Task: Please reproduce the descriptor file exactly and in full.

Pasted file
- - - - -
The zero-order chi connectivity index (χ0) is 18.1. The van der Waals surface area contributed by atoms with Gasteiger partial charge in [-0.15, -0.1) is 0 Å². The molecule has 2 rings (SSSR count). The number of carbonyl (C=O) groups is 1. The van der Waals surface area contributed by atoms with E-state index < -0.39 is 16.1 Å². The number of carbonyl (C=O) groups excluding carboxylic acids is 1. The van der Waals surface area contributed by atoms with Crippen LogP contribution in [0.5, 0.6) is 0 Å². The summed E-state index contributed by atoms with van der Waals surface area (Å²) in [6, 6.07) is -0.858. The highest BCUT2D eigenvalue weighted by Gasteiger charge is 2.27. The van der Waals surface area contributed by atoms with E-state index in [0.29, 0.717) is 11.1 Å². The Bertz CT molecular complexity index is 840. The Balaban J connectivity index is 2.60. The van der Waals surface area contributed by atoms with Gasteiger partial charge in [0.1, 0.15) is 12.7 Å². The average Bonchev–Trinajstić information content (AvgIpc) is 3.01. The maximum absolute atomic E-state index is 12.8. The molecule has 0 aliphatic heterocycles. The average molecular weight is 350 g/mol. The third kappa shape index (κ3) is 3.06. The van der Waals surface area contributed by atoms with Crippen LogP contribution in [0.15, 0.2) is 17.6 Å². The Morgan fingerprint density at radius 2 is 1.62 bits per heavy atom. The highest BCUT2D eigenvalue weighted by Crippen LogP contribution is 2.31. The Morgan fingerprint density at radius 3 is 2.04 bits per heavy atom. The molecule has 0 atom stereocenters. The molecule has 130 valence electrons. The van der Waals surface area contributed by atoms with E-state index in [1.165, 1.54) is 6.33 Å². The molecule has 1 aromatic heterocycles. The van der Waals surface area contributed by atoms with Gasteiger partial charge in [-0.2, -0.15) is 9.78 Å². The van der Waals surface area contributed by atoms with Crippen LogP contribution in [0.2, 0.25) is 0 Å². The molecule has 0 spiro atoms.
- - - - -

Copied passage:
The zero-order chi connectivity index (χ0) is 18.1. The van der Waals surface area contributed by atoms with Gasteiger partial charge in [-0.15, -0.1) is 0 Å². The molecule has 2 rings (SSSR count). The number of carbonyl (C=O) groups is 1. The van der Waals surface area contributed by atoms with E-state index < -0.39 is 16.1 Å². The number of carbonyl (C=O) groups excluding carboxylic acids is 1. The van der Waals surface area contributed by atoms with Crippen LogP contribution in [0.5, 0.6) is 0 Å². The summed E-state index contributed by atoms with van der Waals surface area (Å²) in [6, 6.07) is -0.858. The highest BCUT2D eigenvalue weighted by Gasteiger charge is 2.27. The van der Waals surface area contributed by atoms with E-state index in [0.29, 0.717) is 11.1 Å². The Bertz CT molecular complexity index is 840. The Balaban J connectivity index is 2.60. The van der Waals surface area contributed by atoms with Gasteiger partial charge in [0.1, 0.15) is 12.7 Å². The average Bonchev–Trinajstić information content (AvgIpc) is 3.01. The maximum absolute atomic E-state index is 12.8. The molecule has 0 aliphatic heterocycles. The average molecular weight is 350 g/mol. The third kappa shape index (κ3) is 3.06. The van der Waals surface area contributed by atoms with Crippen LogP contribution in [0.15, 0.2) is 17.6 Å². The Morgan fingerprint density at radius 2 is 1.62 bits per heavy atom. The highest BCUT2D eigenvalue weighted by Crippen LogP contribution is 2.31. The Morgan fingerprint density at radius 3 is 2.04 bits per heavy atom. The molecule has 0 atom stereocenters. The molecule has 130 valence electrons. The van der Waals surface area contributed by atoms with E-state index in [1.165, 1.54) is 6.33 Å². The molecule has 1 aromatic heterocycles. The van der Waals surface area contributed by atoms with Gasteiger partial charge in [-0.2, -0.15) is 9.78 Å². The van der Waals surface area contributed by atoms with Crippen LogP contribution in [0.2, 0.25) is 0 Å². The molecule has 0 spiro atoms.